Submitted to: Biological and Cultural Tests for Control of Plant Diseases
Publication Type: Peer Reviewed Journal
Publication Acceptance Date: 2/12/2004
Publication Date: 5/3/2004
Citation: Hanson, L.E., Panella, L.W. 2004. Rhizoctonia root rot resistance of Beta Pis from the USDA-ARS-NPGS, 2003. Biological and Cultural Tests for Control of Plant Diseases. (online) 19:FC012. DOI:10.1094/BC19. Interpretive Summary: Rhizoctonia root and crown rot is the most serious root disease of sugar beet in the United States. Rhizoctonia root rot is difficult to control, and development of sugar beet cultivars with resistance to the disease is important for disease control. In 2003, 36 Plant Introductions from the USDA-ARS National Plant Germplasm System were tested for resistance to Rhizoctonia root rot. Due to a hot summer and a moderate level of fungal inoculum, the disease progressed quickly and was severe. Seven of the Plant Introductions had disease levels that were not significantly different from that of the resistant control, of which four had percentages of healthy roots not significantly different from the resistant control.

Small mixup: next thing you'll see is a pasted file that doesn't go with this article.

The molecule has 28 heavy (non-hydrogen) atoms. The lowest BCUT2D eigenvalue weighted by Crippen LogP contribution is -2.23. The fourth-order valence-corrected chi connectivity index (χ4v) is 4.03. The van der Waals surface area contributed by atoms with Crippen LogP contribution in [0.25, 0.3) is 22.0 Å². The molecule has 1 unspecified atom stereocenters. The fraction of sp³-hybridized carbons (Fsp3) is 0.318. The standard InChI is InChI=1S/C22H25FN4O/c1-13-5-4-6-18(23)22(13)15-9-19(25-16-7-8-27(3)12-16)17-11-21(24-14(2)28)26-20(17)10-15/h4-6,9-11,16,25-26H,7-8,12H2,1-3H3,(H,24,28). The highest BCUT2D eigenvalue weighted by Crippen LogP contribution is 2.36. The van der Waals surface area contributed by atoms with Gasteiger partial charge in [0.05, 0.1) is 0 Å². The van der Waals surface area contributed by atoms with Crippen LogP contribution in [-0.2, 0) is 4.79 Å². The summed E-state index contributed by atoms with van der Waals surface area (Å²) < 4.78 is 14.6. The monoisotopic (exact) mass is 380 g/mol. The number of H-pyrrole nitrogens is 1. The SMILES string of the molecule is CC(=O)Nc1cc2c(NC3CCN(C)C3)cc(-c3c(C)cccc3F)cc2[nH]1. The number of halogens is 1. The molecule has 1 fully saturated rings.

Technical Abstract: Thirty-six Plant Introductions (PIs) from the USDA-ARS National Plant Germplasm System were evaluated for resistance to Rhizoctonia root rot. Materials were planted at the Crops Research Lab-Fort Collins Research Farm in CO and inoculated with dry, ground, barley-grain inoculum of Rhizoctonia solani isolate R-9. Immediately after inoculation, a cultivation was performed to throw soil into the beet crowns. At harvest, each root was rated for rot on a scale of 0 (no damage) to 7 (dead). Analyses of variance were performed on disease indices (DIs), percent healthy roots (undamaged classes 0 and 1 combined), and percentage of roots in classes 0 thru 3 (those most likely to be harvested and taken to the factory). Percentages were transformed using arcsin-square root to normalize the data for analyses. Due to high temperatures in the summer of 2002, combined with a moderate inoculum load, a severe root rot epidemic developed. Differences in DIs among entries were highly significant (P < 0.001). Mean DIs across all tests in the 2003 nursery for highly resistant FC705-1, resistant FC703, and highly susceptible FC901/C817 controls were 3.2, 3.3, and 5.5 respectively. Percentages of healthy roots were 12.2, 8.7, and 1.4% for these controls. Percentages of roots in disease classes 0 thru 3 were 57.4, 50.5, and 7.0%, respectively. The highest and lowest DIs for the PIs were 6.9 and 3.0, respectively. Seven PIs had DIs that were not significantly different from the resistant control, of which four were not significantly different from the resistant control for the percent of healthy roots.